After the Friday prayers a massive procession took off from Central Jamia Masjid Gaw Kadal, led by president of Jamait-e-Ahlihadis, Maulana Showkat. Hurriyat leaders Shahid-ul-Islam and Javid Ahmad Mir and Showkat Bakshi and Bashir Ahmad Bhat of JKLF participated in the sit-in at Maisuma.
The procession was joined by a large number of people, including the traders and shopkeepers of Lal Chowk and its adjoining areas. Shouting pro-freedom slogans the protesters staged a sit-in for half-an-hour at the Maisuma Chowk.
“We want freedom,” the protesters continuously shouted as the troopers of paramilitary CRPF looked on. Addressing the gathering, Maulana Showkat appealed people to maintain unity and make programmes of the Coordination Committee successful.
Talking to Greater Kashmir on the spot, Shahid-ul-Islam termed the peaceful protests across the Valley as huge success. “India cannot suppress the sentiments and aspirations of Kashmiris. The administration led by puppet Governor made all attempts to stop the Lal Chowk march. But we are determined to carry out the march soon and no power can stop it,” Shahid-ul-Islam said.

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Srinagar: Hurriyat calls for peaceful protests; curfew continues

September 1, 2008
SRINAGAR: Curfew continued across the Kashmir valley for the ninth day Monday with the Hurriyat calling for peaceful protests but authorities treading with caution following the deal to set aside 40 hectares of land for the Amarnath shrine board to use during the pilgrimage season.There were no reports of curfew relaxation from anywhere in the valley on Monday, when the joint coordination committee of both the Hurriyat groups, headed by hardline Syed Ali Geelani and the moderate wing chief Mirwaiz Umer Farooq, has called for peaceful protests.

“The curfew restrictions would be relaxed in a phased manner at different places, but only after careful assessment about the law and order situation by the district magistrates concerned,” a state government official said.

Though Sunday had started with curfew relaxations across the Valley, authorities said on Monday they were apprehensive that the separatist call might evoke a huge response.

On Sunday, curfew had to be reimposed quickly in the entire old city area of Srinagar, Kulgam, Shopian, Anantnag and Kupwara districts as violent protests broke out following the agreement between the Amarnath Sangarsh Samiti and the four-member panel of the state government regarding the 40 hectares of forest land.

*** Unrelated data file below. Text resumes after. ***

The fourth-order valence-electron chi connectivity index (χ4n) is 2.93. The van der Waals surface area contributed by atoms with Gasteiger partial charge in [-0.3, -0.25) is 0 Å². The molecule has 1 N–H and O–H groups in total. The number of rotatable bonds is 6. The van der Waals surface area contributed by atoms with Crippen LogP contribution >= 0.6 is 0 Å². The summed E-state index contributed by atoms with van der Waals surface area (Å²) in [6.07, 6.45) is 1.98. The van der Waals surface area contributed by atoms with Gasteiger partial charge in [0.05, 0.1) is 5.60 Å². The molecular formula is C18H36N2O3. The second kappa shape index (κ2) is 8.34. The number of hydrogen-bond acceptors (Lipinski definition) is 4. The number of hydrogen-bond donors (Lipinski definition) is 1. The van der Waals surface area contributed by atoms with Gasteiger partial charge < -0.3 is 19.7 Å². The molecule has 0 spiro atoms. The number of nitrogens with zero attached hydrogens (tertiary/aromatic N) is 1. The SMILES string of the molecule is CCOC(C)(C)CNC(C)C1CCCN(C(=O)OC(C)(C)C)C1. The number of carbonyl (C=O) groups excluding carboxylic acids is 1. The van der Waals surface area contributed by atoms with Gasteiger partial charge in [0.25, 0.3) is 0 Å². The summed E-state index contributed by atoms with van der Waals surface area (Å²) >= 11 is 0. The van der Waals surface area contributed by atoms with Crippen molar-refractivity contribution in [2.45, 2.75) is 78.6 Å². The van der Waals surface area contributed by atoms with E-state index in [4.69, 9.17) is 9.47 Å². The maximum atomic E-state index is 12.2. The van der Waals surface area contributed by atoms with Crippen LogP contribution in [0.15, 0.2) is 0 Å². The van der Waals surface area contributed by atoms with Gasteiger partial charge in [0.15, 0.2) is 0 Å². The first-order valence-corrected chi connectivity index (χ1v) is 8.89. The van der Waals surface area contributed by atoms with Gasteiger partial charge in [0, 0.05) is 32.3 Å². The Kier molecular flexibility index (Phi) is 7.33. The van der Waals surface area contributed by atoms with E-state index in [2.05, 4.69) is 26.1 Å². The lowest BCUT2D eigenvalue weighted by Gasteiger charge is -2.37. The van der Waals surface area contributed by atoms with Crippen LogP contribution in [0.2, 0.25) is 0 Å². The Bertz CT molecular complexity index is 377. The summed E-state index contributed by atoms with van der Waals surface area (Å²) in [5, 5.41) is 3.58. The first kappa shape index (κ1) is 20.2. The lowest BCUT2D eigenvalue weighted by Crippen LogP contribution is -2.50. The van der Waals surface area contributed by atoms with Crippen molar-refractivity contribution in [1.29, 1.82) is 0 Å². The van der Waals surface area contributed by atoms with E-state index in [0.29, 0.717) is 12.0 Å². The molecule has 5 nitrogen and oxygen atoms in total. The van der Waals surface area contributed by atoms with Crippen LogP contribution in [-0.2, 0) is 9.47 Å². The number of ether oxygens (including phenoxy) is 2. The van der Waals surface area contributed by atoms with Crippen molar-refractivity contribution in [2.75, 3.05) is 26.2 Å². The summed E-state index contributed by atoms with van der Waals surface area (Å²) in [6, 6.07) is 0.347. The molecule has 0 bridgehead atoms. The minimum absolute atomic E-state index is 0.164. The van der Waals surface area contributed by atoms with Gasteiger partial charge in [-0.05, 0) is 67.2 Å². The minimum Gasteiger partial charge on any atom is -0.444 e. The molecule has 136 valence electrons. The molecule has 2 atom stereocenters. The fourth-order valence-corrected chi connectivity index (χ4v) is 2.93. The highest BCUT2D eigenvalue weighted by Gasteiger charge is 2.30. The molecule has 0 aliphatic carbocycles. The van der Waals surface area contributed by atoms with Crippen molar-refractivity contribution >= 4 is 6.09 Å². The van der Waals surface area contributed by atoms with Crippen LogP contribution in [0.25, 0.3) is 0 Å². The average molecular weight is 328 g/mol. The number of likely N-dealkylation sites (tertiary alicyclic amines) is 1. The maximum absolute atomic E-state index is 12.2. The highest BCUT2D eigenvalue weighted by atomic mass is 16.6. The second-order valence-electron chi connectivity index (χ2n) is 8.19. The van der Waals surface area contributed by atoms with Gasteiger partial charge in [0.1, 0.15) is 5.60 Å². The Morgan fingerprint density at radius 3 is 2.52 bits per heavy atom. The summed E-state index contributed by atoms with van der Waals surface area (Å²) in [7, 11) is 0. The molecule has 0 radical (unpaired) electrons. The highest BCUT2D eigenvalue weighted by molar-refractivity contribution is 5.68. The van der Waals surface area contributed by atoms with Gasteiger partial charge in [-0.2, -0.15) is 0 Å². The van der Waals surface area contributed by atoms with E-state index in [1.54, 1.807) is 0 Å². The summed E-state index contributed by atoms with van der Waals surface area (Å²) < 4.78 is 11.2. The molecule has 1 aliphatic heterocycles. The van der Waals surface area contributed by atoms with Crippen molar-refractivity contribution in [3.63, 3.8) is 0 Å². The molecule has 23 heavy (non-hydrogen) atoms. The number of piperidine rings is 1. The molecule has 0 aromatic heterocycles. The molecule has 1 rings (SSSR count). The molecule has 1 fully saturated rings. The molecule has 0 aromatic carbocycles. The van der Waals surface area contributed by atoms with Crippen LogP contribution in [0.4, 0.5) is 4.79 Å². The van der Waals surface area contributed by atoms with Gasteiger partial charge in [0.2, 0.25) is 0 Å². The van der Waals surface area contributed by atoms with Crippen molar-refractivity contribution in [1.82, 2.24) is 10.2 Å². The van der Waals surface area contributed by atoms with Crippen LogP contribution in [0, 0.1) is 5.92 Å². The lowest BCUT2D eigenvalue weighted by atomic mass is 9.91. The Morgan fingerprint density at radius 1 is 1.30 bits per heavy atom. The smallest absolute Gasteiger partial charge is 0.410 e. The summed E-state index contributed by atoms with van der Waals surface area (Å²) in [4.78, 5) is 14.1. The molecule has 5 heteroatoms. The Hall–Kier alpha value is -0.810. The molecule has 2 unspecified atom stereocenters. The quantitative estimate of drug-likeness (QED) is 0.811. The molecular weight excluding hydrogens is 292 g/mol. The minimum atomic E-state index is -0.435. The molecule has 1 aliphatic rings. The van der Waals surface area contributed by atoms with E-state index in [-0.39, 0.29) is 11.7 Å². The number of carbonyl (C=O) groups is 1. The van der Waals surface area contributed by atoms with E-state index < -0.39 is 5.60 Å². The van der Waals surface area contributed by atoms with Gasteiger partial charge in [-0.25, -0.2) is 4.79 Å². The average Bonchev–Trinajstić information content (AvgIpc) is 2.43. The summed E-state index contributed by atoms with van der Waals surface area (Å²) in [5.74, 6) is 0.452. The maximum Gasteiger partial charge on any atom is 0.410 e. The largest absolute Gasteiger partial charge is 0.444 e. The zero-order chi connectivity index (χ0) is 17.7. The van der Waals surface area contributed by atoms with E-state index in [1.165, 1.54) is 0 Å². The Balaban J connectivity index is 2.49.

The agreement, which led to the situation in Jammu cooling down, has been welcomed by the regional National Conference and the Congress parties here.

However, the People’s Democratic Party has opposed it saying it was “unilateral and amounted to surrender before communal forces by the administration”.

Curfew continues in Srinagar; toll rises to six

August 26, 2008
The Times of India, August 26, 2008
Curfew continues in Srinagar

A woman speaks to a cop on the third day of a curfew in Srinagar. (Reuters Photo)

SRINAGAR: A person injured in clashes in the Kashmir Valley died early Tuesday taking the toll in the ongoing violence in the region since Sunday to six as curfew remained clamped for the third consecutive day.

Bashir Ahmad Bahar, who was injured in firing by security forces at Hajan in Bandipora district on Monday succumbed to injuries at a hospital here this morning, official sources said.

Four persons were killed and 80 injured in escalating violence in the Valley on Monday when security forces opened fire on curfew-defying protesters at several parts of the state.

One person was killed in security forces firing in Dalgate area of the city on Sunday, when authorities imposed curfew in all 10 districts of the Valley.

The stone-pelting protesters were shot when security forces tried to disperse those who rallied across the Kashmir valley defying curfew in all its ten districts.

The authorities arrested top separatist leaders including chairmen of both factions of Hurriyat Conference Syed Ali Shah Geelani and Mirwaiz Umer Farooq and JKLF leader Mohammad Yaseen Malik in a midnight swoop on Sunday to prevent them from organising a march to Lal Chowk.

Police also conducted raids at many places and picked up a dozen second rung separatist leaders. Army was assisting police in all districts barring Srinagar to maintain law and order.

Meanwhile, for the second consecutive day today, the local newspapers failed to hit stands in view of the curfew, after 17 media persons were allegedly thrashed by personnel of the law enforcing agencies on Monday.